Chapter 5 - Using cryptographic software properly


By Kurt Seifried, [email protected], Copyright Kurt Seifried

Of course like any security measures cryptographic software is only effective if used properly, on a secure system. If you have been infected with Back orifice, and someone has copied all your public and private keys, as well as logged your keystrokes and found the passphrases to access these keys, no matter how strong the encryption is it'll be useless. On a UNIX system things are difficult if you are a user since the super user (root) has full access and can easily access your keys/log keystrokes (this goes for an attacker that gains super user access to). Securing UNIX is a very large topic, there is a wealth of information available however, but it revolves around the same principles of any operating system.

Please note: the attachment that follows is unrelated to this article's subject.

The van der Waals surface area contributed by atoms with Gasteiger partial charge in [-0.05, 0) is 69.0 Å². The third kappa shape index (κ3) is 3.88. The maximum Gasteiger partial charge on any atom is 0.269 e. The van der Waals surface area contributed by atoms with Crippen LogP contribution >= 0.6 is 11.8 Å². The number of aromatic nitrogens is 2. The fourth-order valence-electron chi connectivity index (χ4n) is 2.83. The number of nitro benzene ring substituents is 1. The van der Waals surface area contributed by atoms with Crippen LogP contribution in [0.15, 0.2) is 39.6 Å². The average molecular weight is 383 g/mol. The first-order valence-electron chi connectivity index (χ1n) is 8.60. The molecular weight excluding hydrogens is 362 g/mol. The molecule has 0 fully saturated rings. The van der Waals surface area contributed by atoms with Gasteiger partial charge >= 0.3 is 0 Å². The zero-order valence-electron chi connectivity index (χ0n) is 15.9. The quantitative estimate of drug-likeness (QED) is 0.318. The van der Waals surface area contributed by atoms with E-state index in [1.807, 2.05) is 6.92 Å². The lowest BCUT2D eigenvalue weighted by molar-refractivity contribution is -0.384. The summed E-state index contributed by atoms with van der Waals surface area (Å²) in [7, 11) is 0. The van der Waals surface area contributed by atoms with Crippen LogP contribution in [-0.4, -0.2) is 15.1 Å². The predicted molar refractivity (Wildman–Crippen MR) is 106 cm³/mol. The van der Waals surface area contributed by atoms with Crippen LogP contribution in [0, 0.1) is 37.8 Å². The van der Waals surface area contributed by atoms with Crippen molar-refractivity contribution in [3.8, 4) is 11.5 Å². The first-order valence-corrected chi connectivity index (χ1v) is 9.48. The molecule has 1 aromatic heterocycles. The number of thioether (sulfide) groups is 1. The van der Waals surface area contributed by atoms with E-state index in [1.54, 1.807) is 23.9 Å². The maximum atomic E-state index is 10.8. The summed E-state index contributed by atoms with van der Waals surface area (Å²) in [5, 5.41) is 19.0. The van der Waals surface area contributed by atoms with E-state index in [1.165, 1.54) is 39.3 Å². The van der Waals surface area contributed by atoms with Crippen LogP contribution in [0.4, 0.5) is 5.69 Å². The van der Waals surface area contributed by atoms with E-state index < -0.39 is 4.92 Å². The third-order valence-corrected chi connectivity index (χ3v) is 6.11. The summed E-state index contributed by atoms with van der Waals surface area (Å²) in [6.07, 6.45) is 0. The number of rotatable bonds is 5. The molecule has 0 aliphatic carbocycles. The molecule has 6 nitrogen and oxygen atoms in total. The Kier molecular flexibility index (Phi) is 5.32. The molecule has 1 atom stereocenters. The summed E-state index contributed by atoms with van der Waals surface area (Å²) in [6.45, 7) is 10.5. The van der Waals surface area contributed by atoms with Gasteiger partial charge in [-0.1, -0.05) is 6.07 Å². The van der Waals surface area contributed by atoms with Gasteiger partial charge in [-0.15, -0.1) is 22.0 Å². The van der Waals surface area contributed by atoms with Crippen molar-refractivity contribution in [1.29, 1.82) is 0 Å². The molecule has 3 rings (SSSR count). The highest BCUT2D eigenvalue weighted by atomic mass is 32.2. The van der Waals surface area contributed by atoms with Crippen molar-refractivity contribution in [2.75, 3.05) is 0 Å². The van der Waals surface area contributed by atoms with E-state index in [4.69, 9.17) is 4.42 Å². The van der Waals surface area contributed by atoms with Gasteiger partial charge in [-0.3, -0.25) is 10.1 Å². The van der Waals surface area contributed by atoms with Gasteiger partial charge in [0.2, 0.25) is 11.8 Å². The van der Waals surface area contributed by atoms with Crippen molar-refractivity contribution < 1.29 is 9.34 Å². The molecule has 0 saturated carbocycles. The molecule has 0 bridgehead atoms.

Most modern encryption systems use pretty solid cryptography, most of the failings are in management of encryption keys, sessions, or other related tasks. Many users will store their encryption keys in accessible areas, with poor passphrases. When protected by a good passphrase ("L3t's g0 t0 7he b3ach and have some sandy good hotdogs with pumpkins and 9868lovermonkey") they are very hard to recover, however if protected by a poor passphrase ("sekret") they are easily recovered. Of course very few people will use long passphrases since they are difficult to remember and type in. One of the most effective methods for protecting encryption keys/etc is to use an offline system (i.e. no network/modem/etc) and transfer data to it via floppy/zip/jaz/tape drive, then encrypt/decrypt/etc as necessary and move the finished form to a networked machine to send it. This is how root level keys are generally protected (requiring physical access to the machine makes security significantly simpler).

Another consideration is Open verses Closed source crypto. OpenSource crypto programs can (and are) reviewed by knowledgeable people that are paranoid and want to make sure they work as advertised. Closed source programs have a higher probability of containing back doors or other problems (intentional or otherwise), although rare it has occurred.


[ Back | TOC | Forwards]